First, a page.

Nation celebrates 50th anniversary of 1st lunar footsteps

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This March 30, 1969 photo made available by NASA shows the crew of the Apollo 11, from left, Neil Armstrong, commander; Michael Collins, module pilot; Edwin E. “Buzz” Aldrin, lunar module pilot. Apollo 11 was the first manned mission to the surface of the moon. (NASA via AP)

CAPE CANAVERAL, Fla. (AP) — Celebrations are in full swing across the country for the 50th anniversary of humanity’s first footsteps on another world.

Apollo 11’s Neil Armstrong and Buzz Aldrin landed on the moon on July 20, 1969. Armstrong was the first one out, proclaiming: “That’s one small step for man, one giant leap for mankind.”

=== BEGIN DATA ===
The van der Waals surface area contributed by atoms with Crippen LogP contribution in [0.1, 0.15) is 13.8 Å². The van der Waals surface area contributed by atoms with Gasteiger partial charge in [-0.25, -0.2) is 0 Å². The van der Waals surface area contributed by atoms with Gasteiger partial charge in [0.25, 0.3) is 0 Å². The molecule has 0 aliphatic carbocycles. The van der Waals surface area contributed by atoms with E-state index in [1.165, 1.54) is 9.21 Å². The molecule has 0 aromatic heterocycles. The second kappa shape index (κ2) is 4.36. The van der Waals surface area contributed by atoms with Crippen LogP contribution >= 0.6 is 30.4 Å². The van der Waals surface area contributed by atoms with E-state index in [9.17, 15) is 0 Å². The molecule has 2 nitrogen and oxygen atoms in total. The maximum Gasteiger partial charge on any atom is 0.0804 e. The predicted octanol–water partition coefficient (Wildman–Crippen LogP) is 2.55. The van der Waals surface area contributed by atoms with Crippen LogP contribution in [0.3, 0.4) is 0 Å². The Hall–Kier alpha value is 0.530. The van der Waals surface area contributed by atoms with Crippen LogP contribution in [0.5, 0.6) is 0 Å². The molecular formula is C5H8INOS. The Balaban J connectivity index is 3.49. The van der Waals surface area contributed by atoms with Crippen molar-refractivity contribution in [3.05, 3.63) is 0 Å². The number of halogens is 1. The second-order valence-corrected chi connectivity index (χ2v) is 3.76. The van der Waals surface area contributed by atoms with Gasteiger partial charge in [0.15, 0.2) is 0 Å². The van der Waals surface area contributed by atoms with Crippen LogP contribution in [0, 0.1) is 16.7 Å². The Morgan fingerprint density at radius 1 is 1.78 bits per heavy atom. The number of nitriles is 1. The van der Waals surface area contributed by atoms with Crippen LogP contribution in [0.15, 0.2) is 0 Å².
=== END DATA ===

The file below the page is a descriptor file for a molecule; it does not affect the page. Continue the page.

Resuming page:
At NASA’s Kennedy Space Center in Florida, cars were backed up for miles Saturday morning outside the visitor complex. In Armstrong’s hometown of Wapakoneta, Ohio, runners competed in “Run to the Moon” races.

The White House reiterated its goal to send astronauts back to the moon and “take the next giant leap — sending Americans to Mars.” Vice President Mike Pence headed to Kennedy to tour the Apollo 11 launchpad and give a speech.

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